Ricoh still makes high-end digital cameras with both GPS and barcode reader accessories to facilitate data capture; however, at NACo, the company demonstrated a Virtual Self-Service Hologram.

Although labeled a “hologram” by Ricoh, this is really a rear-projected image that acts as a virtual receptionist. It’s similar to a point-of-sale projector I saw last year at the eMerge trade show.

The difference with the Ricoh unit is that it interacts with the viewer in real-time to provide information based on the needs and input of the viewer.

Blue Marble Geographics

Blue Marble Software tools support many different GIS data types (raster and vector) while serving as an all-in-one solution for data creation, visualization or conversion. Global Mapper GIS permits county employees with just a basic knowledge of GIS to develop and manage a fully functional GIS easily and at low cost to the county.

The U.S. Geological Survey, Federal Emergency Management Agency and Census Bureau also had booths explaining data products and services offered by the federal agencies.

Side Note

There was an interesting start-up food vendor in the Columbus Conference Center food court that may be a sign of things to come. They grow their own produce, on-site hydroponically. Top on their list were tomatoes, greens and some fruit. The vendor, “Homegrown Market,” is not fully operational yet but was attracting a lot of attention.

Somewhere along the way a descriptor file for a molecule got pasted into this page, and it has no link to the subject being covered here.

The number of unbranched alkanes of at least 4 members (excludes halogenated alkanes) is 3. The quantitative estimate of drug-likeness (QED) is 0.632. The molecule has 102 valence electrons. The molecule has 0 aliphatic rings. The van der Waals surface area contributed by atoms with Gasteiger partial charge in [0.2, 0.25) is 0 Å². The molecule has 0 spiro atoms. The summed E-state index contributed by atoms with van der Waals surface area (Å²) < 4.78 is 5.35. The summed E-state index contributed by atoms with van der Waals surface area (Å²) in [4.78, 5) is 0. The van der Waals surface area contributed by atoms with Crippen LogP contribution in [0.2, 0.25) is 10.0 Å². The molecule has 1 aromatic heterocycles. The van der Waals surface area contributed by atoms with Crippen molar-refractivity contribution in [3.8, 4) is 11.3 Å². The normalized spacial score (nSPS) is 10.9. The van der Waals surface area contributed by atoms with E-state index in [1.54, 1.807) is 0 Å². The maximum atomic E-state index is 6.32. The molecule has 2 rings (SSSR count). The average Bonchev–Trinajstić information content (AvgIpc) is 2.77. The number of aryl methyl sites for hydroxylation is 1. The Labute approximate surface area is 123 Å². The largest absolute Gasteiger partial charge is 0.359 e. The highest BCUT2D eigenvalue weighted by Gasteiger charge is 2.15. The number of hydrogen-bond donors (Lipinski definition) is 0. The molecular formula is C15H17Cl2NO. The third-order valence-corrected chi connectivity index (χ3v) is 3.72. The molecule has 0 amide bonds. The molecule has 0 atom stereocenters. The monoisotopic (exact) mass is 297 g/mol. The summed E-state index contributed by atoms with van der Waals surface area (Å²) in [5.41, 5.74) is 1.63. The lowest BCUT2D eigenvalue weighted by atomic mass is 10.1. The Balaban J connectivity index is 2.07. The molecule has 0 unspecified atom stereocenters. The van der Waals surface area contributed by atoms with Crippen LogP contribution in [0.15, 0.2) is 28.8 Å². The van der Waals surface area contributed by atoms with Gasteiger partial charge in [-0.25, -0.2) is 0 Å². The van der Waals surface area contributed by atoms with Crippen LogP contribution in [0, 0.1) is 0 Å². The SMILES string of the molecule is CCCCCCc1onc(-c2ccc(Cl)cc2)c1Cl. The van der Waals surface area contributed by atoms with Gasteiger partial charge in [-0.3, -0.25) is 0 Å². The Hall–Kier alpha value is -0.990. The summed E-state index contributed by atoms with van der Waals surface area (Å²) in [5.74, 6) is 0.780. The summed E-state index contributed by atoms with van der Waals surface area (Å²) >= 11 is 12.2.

This is posted in GeoIntelligence Insider, Opinions

About the Author: Art Kalinski

A career Naval Officer, Art Kalinski established the Navy’s first geographic information system (GIS) in the mid-1980s. Completing a post-graduate degree in GIS at the University of North Carolina, he was the Atlanta Regional Commission GIS Manager from 1993 to 2007. He pioneered the use of oblique imagery for public safety and participated in numerous disaster-response actions including GIS/imagery support of the National Guard during Hurricane Katrina; the Urban Area Security Initiative; a NIMS-based field exercise in Atlanta; and a fully manned hardware-equipped joint disaster response exercise in New York City. Kalinski retired early from ARC to join Pictometry International to direct military projects using oblique imagery, which led to him joining SPGlobal Inc. He has written articles for numerous geospatial publications, and authors a monthly column for the GeoIntelligence Insider e-newsletter aimed at federal GIS users.